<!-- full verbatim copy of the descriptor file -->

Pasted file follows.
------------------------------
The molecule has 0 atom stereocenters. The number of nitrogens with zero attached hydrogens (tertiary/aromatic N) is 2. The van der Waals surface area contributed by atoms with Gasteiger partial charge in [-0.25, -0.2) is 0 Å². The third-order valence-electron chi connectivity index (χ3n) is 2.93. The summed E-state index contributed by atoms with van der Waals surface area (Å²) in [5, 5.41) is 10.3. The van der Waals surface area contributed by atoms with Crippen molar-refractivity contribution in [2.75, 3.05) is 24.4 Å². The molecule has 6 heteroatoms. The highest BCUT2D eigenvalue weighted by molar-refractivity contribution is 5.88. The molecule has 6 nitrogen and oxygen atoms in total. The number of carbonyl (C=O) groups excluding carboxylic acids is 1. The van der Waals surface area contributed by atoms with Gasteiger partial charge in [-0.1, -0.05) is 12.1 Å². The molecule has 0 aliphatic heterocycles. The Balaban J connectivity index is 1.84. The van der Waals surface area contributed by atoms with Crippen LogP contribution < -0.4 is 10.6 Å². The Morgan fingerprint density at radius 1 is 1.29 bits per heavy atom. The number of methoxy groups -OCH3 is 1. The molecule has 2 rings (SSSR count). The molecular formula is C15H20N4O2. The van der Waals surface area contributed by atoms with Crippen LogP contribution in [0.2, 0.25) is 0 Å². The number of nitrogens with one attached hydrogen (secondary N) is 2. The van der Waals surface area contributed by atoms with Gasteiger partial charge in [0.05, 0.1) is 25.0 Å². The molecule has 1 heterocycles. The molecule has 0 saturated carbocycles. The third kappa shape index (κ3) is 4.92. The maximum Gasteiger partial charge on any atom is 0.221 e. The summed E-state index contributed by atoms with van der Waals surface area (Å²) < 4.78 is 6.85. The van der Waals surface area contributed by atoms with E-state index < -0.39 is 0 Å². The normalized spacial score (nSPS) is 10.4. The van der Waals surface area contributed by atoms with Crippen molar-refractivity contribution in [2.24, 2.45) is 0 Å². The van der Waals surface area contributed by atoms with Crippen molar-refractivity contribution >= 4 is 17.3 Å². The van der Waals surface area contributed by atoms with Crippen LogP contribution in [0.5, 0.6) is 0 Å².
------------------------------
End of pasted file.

The molecule has 0 atom stereocenters. The number of nitrogens with zero attached hydrogens (tertiary/aromatic N) is 2. The van der Waals surface area contributed by atoms with Gasteiger partial charge in [-0.25, -0.2) is 0 Å². The third-order valence-electron chi connectivity index (χ3n) is 2.93. The summed E-state index contributed by atoms with van der Waals surface area (Å²) in [5, 5.41) is 10.3. The van der Waals surface area contributed by atoms with Crippen molar-refractivity contribution in [2.75, 3.05) is 24.4 Å². The molecule has 6 heteroatoms. The highest BCUT2D eigenvalue weighted by molar-refractivity contribution is 5.88. The molecule has 6 nitrogen and oxygen atoms in total. The number of carbonyl (C=O) groups excluding carboxylic acids is 1. The van der Waals surface area contributed by atoms with Gasteiger partial charge in [-0.1, -0.05) is 12.1 Å². The molecule has 0 aliphatic heterocycles. The Balaban J connectivity index is 1.84. The van der Waals surface area contributed by atoms with Crippen LogP contribution < -0.4 is 10.6 Å². The Morgan fingerprint density at radius 1 is 1.29 bits per heavy atom. The number of methoxy groups -OCH3 is 1. The molecule has 2 rings (SSSR count). The molecular formula is C15H20N4O2. The van der Waals surface area contributed by atoms with Crippen LogP contribution in [0.2, 0.25) is 0 Å². The number of nitrogens with one attached hydrogen (secondary N) is 2. The van der Waals surface area contributed by atoms with Gasteiger partial charge in [0.05, 0.1) is 25.0 Å². The molecule has 1 heterocycles. The molecule has 0 saturated carbocycles. The third kappa shape index (κ3) is 4.92. The maximum Gasteiger partial charge on any atom is 0.221 e. The summed E-state index contributed by atoms with van der Waals surface area (Å²) < 4.78 is 6.85. The van der Waals surface area contributed by atoms with E-state index < -0.39 is 0 Å². The normalized spacial score (nSPS) is 10.4. The van der Waals surface area contributed by atoms with Crippen molar-refractivity contribution in [2.24, 2.45) is 0 Å². The van der Waals surface area contributed by atoms with Crippen molar-refractivity contribution >= 4 is 17.3 Å². The van der Waals surface area contributed by atoms with Crippen LogP contribution in [0.5, 0.6) is 0 Å².